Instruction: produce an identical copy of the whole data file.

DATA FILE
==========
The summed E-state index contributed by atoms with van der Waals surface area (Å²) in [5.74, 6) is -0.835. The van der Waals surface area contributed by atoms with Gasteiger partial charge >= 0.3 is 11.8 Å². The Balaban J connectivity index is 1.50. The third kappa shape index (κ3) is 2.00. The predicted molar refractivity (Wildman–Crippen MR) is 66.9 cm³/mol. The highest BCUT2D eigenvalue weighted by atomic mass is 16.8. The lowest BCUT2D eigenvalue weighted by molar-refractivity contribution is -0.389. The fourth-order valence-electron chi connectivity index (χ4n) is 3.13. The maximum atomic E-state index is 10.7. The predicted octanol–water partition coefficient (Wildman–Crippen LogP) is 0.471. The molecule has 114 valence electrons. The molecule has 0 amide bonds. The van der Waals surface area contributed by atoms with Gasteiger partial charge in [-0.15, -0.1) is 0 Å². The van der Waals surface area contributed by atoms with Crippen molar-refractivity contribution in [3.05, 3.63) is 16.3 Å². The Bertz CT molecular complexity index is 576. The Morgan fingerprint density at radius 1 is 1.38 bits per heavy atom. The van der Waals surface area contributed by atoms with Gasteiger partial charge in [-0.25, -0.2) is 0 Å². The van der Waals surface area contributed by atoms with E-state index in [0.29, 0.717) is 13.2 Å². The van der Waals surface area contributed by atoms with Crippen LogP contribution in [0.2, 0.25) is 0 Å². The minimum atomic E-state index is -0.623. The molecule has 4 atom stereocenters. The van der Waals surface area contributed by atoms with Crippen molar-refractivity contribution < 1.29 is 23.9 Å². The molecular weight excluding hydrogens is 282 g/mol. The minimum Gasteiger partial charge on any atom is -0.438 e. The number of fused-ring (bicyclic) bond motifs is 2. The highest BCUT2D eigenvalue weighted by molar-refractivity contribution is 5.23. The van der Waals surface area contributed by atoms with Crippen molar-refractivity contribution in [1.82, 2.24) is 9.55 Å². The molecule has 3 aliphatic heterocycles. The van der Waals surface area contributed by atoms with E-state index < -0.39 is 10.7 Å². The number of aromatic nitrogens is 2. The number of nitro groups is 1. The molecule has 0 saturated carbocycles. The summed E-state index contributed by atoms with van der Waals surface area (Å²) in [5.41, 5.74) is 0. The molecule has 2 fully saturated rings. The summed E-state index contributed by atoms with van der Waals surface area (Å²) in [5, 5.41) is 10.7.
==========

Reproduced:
The summed E-state index contributed by atoms with van der Waals surface area (Å²) in [5.74, 6) is -0.835. The van der Waals surface area contributed by atoms with Gasteiger partial charge >= 0.3 is 11.8 Å². The Balaban J connectivity index is 1.50. The third kappa shape index (κ3) is 2.00. The predicted molar refractivity (Wildman–Crippen MR) is 66.9 cm³/mol. The highest BCUT2D eigenvalue weighted by atomic mass is 16.8. The lowest BCUT2D eigenvalue weighted by molar-refractivity contribution is -0.389. The fourth-order valence-electron chi connectivity index (χ4n) is 3.13. The maximum atomic E-state index is 10.7. The predicted octanol–water partition coefficient (Wildman–Crippen LogP) is 0.471. The molecule has 114 valence electrons. The molecule has 0 amide bonds. The van der Waals surface area contributed by atoms with Gasteiger partial charge in [-0.15, -0.1) is 0 Å². The van der Waals surface area contributed by atoms with Crippen molar-refractivity contribution in [3.05, 3.63) is 16.3 Å². The Bertz CT molecular complexity index is 576. The Morgan fingerprint density at radius 1 is 1.38 bits per heavy atom. The van der Waals surface area contributed by atoms with Gasteiger partial charge in [-0.25, -0.2) is 0 Å². The van der Waals surface area contributed by atoms with E-state index in [0.29, 0.717) is 13.2 Å². The van der Waals surface area contributed by atoms with Crippen LogP contribution in [0.2, 0.25) is 0 Å². The minimum atomic E-state index is -0.623. The molecule has 4 atom stereocenters. The van der Waals surface area contributed by atoms with Crippen molar-refractivity contribution < 1.29 is 23.9 Å². The molecular weight excluding hydrogens is 282 g/mol. The minimum Gasteiger partial charge on any atom is -0.438 e. The number of fused-ring (bicyclic) bond motifs is 2. The highest BCUT2D eigenvalue weighted by molar-refractivity contribution is 5.23. The van der Waals surface area contributed by atoms with Crippen molar-refractivity contribution in [1.82, 2.24) is 9.55 Å². The molecule has 3 aliphatic heterocycles. The van der Waals surface area contributed by atoms with E-state index < -0.39 is 10.7 Å². The number of aromatic nitrogens is 2. The number of nitro groups is 1. The molecule has 0 saturated carbocycles. The summed E-state index contributed by atoms with van der Waals surface area (Å²) in [5.41, 5.74) is 0. The molecule has 2 fully saturated rings. The summed E-state index contributed by atoms with van der Waals surface area (Å²) in [5, 5.41) is 10.7.